This course focuses on the social “fundamentals” of the European integration process. It explores the following questions: What are the cultural values of Europe and is there a common European identity? What are the “European ideals” (“Leitbilder”)? What is the basis of political legitimacy in the European Union? What do citizens expect from European integration and is there a European demos or public sphere?

Before taking their final written exam, the students will have the opportunity to repeat the European Semester’s course content by themselves as well as in a Q&A session with the European Semester’s Academic Director.


Upon successful completion of the European Semester, TAMU students earn up to 15 hours of transferable credits: 9 hours of political science, 3 hours of humanities electives and 3 hours of diversity. CIFE provides successful students with a certificate in European Studies and offers assistance to students wishing to leverage their educational experience with a subsequent pursuit of internships and other higher learning opportunities.

The courses offered at CIFE are equivalent to the following Texas A&M courses for POLS majors:

Political Systems of the EU and its Decision Making Process [POLS 306 or as pre-approved]

European Law [POLS 306 or as pre-approved]

European Markets and Economy [POLS 306 or as pre-approved]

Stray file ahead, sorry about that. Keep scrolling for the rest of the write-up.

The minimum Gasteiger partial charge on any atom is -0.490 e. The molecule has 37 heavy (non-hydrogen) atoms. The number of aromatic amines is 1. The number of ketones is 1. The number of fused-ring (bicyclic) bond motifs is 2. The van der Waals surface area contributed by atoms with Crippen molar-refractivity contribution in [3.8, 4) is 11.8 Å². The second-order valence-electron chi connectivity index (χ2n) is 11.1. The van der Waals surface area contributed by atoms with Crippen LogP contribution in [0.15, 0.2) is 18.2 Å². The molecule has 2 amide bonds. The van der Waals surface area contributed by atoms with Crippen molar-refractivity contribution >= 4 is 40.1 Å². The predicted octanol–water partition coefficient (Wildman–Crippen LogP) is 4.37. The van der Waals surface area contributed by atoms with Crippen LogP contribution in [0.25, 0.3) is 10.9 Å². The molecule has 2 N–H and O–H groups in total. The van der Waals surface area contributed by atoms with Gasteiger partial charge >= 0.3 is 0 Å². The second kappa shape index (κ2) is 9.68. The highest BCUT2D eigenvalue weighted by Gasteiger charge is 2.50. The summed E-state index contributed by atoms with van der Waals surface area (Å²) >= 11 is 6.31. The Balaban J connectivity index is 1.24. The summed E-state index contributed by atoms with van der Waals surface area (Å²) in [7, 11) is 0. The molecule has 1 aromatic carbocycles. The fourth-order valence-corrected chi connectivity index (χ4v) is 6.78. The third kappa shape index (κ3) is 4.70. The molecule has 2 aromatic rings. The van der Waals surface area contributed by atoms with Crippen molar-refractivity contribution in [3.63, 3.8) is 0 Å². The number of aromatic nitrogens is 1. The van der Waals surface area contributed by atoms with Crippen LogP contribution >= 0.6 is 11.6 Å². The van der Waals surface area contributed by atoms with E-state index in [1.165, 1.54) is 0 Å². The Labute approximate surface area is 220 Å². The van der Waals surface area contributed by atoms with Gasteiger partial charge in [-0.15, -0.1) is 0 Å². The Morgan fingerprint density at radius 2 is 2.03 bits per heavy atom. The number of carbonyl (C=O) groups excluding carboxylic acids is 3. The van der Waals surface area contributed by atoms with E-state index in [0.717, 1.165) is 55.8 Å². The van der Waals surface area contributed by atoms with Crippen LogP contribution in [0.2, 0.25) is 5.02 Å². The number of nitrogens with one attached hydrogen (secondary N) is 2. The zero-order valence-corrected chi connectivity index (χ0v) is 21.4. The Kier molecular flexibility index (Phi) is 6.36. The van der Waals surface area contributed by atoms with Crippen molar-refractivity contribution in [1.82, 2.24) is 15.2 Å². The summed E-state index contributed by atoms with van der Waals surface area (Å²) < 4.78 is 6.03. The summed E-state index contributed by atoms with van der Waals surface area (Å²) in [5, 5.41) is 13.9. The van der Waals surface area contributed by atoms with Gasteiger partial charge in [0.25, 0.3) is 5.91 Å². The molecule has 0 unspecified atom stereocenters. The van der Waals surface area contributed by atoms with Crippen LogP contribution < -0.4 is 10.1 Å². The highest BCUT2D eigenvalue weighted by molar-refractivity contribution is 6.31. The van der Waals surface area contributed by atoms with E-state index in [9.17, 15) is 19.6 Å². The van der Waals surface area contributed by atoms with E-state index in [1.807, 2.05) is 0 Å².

Studies in European Civilization and Culture I [LBAR 331 or as pre-approved]

Studies in European Civilization and Culture II [LBAR 332 or as pre-approved]


The European Semester is a program organized exclusively for students from Texas A&M University and the Shanghai University for Science and Technology. Only students from these universities are eligible for the program.

Further requirements:

Minimum 2.0 GPA

Interest in European Union politics

Motivation to learn in a multicultural environment

For non-native speakers: English language proficiency

Applications for the European Semester 2018 are now closed.

Students from Texas A&M University

For more information, please contact the Political Science Department’s academic advisors, Vince Hernandez (vhernandez@tamu.edu), or Emily Baumann (emilykb@tamu.edu). You can also call the undergraduate advising office (979-845-3127).

Students from the University of Shanghai for Science and Technology

For more information, please contact the USST Study Abroad Office.

Texas A&M University

For more information on funding opportunities, please visit Texas A&M Study Abroad.

Shanghai University for Science and Technology

For more information, please contact the USST Study Abroad Office.


Each course consists of private lectures by one or two professors. The weekly workload is 15 to 20 hours (contact hours) in the classroom. All courses are taught in English. The students have access to CIFE’s internet based learning platform (ILIAS) where all the relevant course readings will be uploaded.